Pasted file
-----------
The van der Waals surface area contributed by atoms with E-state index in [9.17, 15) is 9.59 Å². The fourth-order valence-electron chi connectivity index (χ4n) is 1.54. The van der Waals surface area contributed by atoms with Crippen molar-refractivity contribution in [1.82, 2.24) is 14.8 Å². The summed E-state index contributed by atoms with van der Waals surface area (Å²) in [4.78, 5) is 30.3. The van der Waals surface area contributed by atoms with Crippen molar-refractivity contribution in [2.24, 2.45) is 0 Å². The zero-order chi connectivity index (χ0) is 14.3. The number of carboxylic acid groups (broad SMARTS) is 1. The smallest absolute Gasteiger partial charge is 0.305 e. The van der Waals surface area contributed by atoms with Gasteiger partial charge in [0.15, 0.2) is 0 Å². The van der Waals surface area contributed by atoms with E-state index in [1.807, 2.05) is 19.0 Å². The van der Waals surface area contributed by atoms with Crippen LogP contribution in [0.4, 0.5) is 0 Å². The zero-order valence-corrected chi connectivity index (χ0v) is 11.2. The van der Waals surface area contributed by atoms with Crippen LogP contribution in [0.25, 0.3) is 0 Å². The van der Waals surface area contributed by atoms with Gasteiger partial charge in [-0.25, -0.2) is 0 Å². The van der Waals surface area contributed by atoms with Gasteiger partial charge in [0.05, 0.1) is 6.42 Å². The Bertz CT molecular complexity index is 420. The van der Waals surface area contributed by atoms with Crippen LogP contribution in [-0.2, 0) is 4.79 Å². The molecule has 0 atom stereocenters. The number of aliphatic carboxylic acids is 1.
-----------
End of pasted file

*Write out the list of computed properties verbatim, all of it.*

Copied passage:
The van der Waals surface area contributed by atoms with E-state index in [9.17, 15) is 9.59 Å². The fourth-order valence-electron chi connectivity index (χ4n) is 1.54. The van der Waals surface area contributed by atoms with Crippen molar-refractivity contribution in [1.82, 2.24) is 14.8 Å². The summed E-state index contributed by atoms with van der Waals surface area (Å²) in [4.78, 5) is 30.3. The van der Waals surface area contributed by atoms with Crippen molar-refractivity contribution in [2.24, 2.45) is 0 Å². The zero-order chi connectivity index (χ0) is 14.3. The number of carboxylic acid groups (broad SMARTS) is 1. The smallest absolute Gasteiger partial charge is 0.305 e. The van der Waals surface area contributed by atoms with Gasteiger partial charge in [0.15, 0.2) is 0 Å². The van der Waals surface area contributed by atoms with E-state index in [1.807, 2.05) is 19.0 Å². The van der Waals surface area contributed by atoms with Crippen LogP contribution in [0.4, 0.5) is 0 Å². The zero-order valence-corrected chi connectivity index (χ0v) is 11.2. The van der Waals surface area contributed by atoms with Crippen LogP contribution in [0.25, 0.3) is 0 Å². The van der Waals surface area contributed by atoms with Gasteiger partial charge in [-0.25, -0.2) is 0 Å². The van der Waals surface area contributed by atoms with Gasteiger partial charge in [0.05, 0.1) is 6.42 Å². The Bertz CT molecular complexity index is 420. The van der Waals surface area contributed by atoms with Crippen LogP contribution in [-0.2, 0) is 4.79 Å². The molecule has 0 atom stereocenters. The number of aliphatic carboxylic acids is 1.